Kisagotami and the Buddha

A woman -- dove-eyed, young, with tearful face
And lifted hands -- saluted, bending low:
"Lord! thou art he", she said, "who yesterday
Had pity on me in the fig-grove here,
Where I live lone and reared my child; but he
Straying amid the blossoms found a snake,
Which twined about his wrist, whilst he did laugh
And tease the quick forked tongue and opened mouth
Of that cold playmate. But, alas! ere long
He turned so pale and still, I could not think
Why he should cease to play, and let my breast
Fall from his lips. And one said, 'He is sick
Of poison'; and another, 'He will die.'
But I, who could not lose my precious boy,
Prayed of them physic, which might bring the light
Back to his eyes; it was so very small
That kiss-mark of the serpent, and I think
It could not hate him, gracious as he was,
Nor hurt him in his sport. And some one said,
'There is a holy man upon the hill --
Lo! now he passeth in the yellow robe --
Ask of the Rishi if there be a cure
For that which ails thy son.' Whereon I came
Trembling to thee, whose brow is like a god's,
And wept and drew the face-cloth from my babe,
Praying thee tell what simples might be good.
And thou, great sir! didst spurn me not, but gaze
With gentle eyes and touch with patient hand;
Then draw the face-cloth back, saying to me,
'Yea! little sister, there is that might heal
Thee first, and him, if thou couldst fetch the thing;
For they who seek physicians bring to them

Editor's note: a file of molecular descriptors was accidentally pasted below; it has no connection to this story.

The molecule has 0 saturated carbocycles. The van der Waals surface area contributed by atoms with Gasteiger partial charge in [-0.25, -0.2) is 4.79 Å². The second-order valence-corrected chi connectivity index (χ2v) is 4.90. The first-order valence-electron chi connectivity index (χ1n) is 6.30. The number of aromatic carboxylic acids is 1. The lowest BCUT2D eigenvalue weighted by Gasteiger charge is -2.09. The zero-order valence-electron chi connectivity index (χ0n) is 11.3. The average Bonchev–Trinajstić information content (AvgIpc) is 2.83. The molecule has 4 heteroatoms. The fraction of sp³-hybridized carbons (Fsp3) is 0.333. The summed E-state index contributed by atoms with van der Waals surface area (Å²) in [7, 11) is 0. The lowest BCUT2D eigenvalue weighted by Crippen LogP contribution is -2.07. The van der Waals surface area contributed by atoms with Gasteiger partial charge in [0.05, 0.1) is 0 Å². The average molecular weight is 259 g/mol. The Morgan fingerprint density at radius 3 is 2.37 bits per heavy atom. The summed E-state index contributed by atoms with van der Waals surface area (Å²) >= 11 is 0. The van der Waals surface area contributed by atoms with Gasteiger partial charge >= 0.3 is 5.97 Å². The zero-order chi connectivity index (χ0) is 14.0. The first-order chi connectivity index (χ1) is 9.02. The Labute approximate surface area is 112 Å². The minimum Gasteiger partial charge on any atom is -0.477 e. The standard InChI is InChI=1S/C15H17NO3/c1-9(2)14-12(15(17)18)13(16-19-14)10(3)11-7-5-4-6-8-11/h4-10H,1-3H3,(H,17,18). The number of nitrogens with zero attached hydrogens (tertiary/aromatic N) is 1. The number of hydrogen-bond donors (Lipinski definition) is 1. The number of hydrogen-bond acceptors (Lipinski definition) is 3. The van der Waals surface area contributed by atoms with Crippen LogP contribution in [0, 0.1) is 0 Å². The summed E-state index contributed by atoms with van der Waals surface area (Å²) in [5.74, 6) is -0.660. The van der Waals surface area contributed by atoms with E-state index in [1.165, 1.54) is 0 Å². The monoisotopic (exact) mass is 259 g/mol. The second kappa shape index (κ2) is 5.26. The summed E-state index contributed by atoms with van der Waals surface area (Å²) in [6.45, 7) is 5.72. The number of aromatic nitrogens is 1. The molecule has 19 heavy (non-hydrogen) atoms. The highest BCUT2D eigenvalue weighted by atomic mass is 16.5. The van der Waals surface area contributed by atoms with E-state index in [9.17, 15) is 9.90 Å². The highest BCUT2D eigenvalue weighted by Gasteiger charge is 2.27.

What is ordained. Therefore, I pray thee, find
Black mustard seed, a tola; only mark
Thou take it not from any hand or house
Where father, mother, child, or slave hath died:
It shall be well if thou canst find such seed.'
Thus didst thou speak, my Lord!"
The Master smiled
Exceeding tenderly. "Yea! I spake thus,
Dear Kisagotami! But didst thou find
The seed?"
"I went, Lord, clasping to my breast
The babe, grown colder, asking at each hut --
Here in the jungle and towards the town --
'I pray you, give me mustard, of your grace,
A tola -- black'; and each who had it gave,
For all the poor are piteous to the poor;
But when I asked, 'In my friend's household here
Hath any peradventure ever died --
Husband or wife, or child, or slave?' they said:
'O Sister! what is this you ask? the dead
Are very many, and the living few!'
So with sad thanks I gave the mustard back,
And prayed of others; but the others said,
'Here is the seed, but we have lost our slave!'
'Here is the seed, but our good man is dead!'
'Here is some seed, but he that sowed it died
Between the rain time and the harvesting!'
Ah, sir! I could not find a single house
Where there was mustard seed and none had died!
Therefore I left my child -- who would not suck
Nor smile -- beneath the wild vines by the stream,
To seek thy face and kiss thy feet, and pray
Where I might find this seed and find no death,
If now, indeed, my baby be not dead,
As I do fear, and as they said to me."

"My sister! thou hast found," the Master said,
"Searching for what none finds -- that bitter balm
I had to give thee. He thou lovedst slept
Dead on thy bosom yesterday: today
Thou know'st the whole wide world weeps with thy woe:
The grief which all hearts share grows less for one.
Lo! I would pour my blood if it could stay
Thy tears and win the secret of that curse
Which makes sweet love our anguish, and which drives
O'er flowers and pastures to the sacrifice --
As these dumb beasts are driven -- men their lords.
I seek that secret: bury thou thy child!"

from The Light of Asia, Book the Fifth by Sir Edwin Arnold
See narrative on Kisagotami and her dead child
Though one should live a hundred years without perceiving the deathless state, yet better indeed is a single day to one who has perceived the deathless state

Dhammapada 114